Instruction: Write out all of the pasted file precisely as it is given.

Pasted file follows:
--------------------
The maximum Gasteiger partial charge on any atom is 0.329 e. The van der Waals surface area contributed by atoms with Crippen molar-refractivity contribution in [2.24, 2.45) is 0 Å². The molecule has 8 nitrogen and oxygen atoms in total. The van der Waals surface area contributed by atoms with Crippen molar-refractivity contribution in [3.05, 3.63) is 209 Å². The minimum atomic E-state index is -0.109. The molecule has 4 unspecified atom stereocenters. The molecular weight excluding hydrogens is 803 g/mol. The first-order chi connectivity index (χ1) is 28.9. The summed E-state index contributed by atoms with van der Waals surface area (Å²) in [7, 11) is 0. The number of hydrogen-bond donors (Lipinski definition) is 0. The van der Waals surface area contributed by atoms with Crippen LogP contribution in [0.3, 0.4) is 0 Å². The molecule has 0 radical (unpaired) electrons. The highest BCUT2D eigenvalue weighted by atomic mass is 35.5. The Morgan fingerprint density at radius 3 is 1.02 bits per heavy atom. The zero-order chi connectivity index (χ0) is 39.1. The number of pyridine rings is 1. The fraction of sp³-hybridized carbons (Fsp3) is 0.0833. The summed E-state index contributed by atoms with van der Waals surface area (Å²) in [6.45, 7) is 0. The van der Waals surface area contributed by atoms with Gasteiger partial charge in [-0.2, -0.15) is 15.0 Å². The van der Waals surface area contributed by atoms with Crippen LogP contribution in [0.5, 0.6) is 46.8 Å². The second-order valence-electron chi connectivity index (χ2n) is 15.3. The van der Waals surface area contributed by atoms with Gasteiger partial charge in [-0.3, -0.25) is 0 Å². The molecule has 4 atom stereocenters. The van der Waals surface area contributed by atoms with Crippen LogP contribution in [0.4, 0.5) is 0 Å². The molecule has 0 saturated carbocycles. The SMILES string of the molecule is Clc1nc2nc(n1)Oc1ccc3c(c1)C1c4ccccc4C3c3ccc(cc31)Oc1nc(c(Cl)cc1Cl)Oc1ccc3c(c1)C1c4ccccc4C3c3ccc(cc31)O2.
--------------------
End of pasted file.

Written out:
The maximum Gasteiger partial charge on any atom is 0.329 e. The van der Waals surface area contributed by atoms with Crippen molar-refractivity contribution in [2.24, 2.45) is 0 Å². The molecule has 8 nitrogen and oxygen atoms in total. The van der Waals surface area contributed by atoms with Crippen molar-refractivity contribution in [3.05, 3.63) is 209 Å². The minimum atomic E-state index is -0.109. The molecule has 4 unspecified atom stereocenters. The molecular weight excluding hydrogens is 803 g/mol. The first-order chi connectivity index (χ1) is 28.9. The summed E-state index contributed by atoms with van der Waals surface area (Å²) in [7, 11) is 0. The number of hydrogen-bond donors (Lipinski definition) is 0. The van der Waals surface area contributed by atoms with Crippen LogP contribution in [0.3, 0.4) is 0 Å². The molecule has 0 radical (unpaired) electrons. The highest BCUT2D eigenvalue weighted by atomic mass is 35.5. The Morgan fingerprint density at radius 3 is 1.02 bits per heavy atom. The zero-order chi connectivity index (χ0) is 39.1. The number of pyridine rings is 1. The fraction of sp³-hybridized carbons (Fsp3) is 0.0833. The summed E-state index contributed by atoms with van der Waals surface area (Å²) in [6.45, 7) is 0. The van der Waals surface area contributed by atoms with Gasteiger partial charge in [-0.2, -0.15) is 15.0 Å². The van der Waals surface area contributed by atoms with Crippen LogP contribution in [0.5, 0.6) is 46.8 Å². The second-order valence-electron chi connectivity index (χ2n) is 15.3. The van der Waals surface area contributed by atoms with Gasteiger partial charge in [-0.3, -0.25) is 0 Å². The molecule has 4 atom stereocenters. The van der Waals surface area contributed by atoms with Crippen LogP contribution in [0.4, 0.5) is 0 Å². The molecule has 0 saturated carbocycles. The SMILES string of the molecule is Clc1nc2nc(n1)Oc1ccc3c(c1)C1c4ccccc4C3c3ccc(cc31)Oc1nc(c(Cl)cc1Cl)Oc1ccc3c(c1)C1c4ccccc4C3c3ccc(cc31)O2.